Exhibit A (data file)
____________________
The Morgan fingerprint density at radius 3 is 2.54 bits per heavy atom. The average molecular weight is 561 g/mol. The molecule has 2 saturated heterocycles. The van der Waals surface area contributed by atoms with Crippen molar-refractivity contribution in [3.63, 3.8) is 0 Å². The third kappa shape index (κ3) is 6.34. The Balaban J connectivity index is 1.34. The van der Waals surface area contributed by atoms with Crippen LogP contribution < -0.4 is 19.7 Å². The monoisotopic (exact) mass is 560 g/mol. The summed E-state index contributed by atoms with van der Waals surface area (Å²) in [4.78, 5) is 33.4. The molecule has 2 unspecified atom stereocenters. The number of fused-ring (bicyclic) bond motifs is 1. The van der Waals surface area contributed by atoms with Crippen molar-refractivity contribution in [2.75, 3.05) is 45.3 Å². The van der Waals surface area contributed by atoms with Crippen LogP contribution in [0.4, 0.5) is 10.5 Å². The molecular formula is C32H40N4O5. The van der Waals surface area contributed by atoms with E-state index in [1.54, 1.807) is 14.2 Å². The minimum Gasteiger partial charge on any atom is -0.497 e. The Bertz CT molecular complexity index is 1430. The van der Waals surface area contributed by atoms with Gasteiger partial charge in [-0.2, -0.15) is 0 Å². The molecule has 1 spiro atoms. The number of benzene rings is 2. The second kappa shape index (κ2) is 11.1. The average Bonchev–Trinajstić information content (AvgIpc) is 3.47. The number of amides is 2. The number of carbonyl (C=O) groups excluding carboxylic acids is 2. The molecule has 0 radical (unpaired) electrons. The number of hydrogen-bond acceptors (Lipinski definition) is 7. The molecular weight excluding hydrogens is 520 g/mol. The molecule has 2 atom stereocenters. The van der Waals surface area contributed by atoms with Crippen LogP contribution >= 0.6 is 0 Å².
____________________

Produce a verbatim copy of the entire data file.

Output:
The Morgan fingerprint density at radius 3 is 2.54 bits per heavy atom. The average molecular weight is 561 g/mol. The molecule has 2 saturated heterocycles. The van der Waals surface area contributed by atoms with Crippen molar-refractivity contribution in [3.63, 3.8) is 0 Å². The third kappa shape index (κ3) is 6.34. The Balaban J connectivity index is 1.34. The van der Waals surface area contributed by atoms with Crippen LogP contribution < -0.4 is 19.7 Å². The monoisotopic (exact) mass is 560 g/mol. The summed E-state index contributed by atoms with van der Waals surface area (Å²) in [4.78, 5) is 33.4. The molecule has 2 unspecified atom stereocenters. The number of fused-ring (bicyclic) bond motifs is 1. The van der Waals surface area contributed by atoms with Crippen molar-refractivity contribution in [2.75, 3.05) is 45.3 Å². The van der Waals surface area contributed by atoms with Crippen LogP contribution in [0.4, 0.5) is 10.5 Å². The molecular formula is C32H40N4O5. The van der Waals surface area contributed by atoms with E-state index in [1.54, 1.807) is 14.2 Å². The minimum Gasteiger partial charge on any atom is -0.497 e. The Bertz CT molecular complexity index is 1430. The van der Waals surface area contributed by atoms with Gasteiger partial charge in [-0.2, -0.15) is 0 Å². The molecule has 1 spiro atoms. The number of benzene rings is 2. The second kappa shape index (κ2) is 11.1. The average Bonchev–Trinajstić information content (AvgIpc) is 3.47. The number of amides is 2. The number of carbonyl (C=O) groups excluding carboxylic acids is 2. The molecule has 0 radical (unpaired) electrons. The number of hydrogen-bond acceptors (Lipinski definition) is 7. The molecular weight excluding hydrogens is 520 g/mol. The molecule has 2 atom stereocenters. The van der Waals surface area contributed by atoms with Crippen LogP contribution >= 0.6 is 0 Å².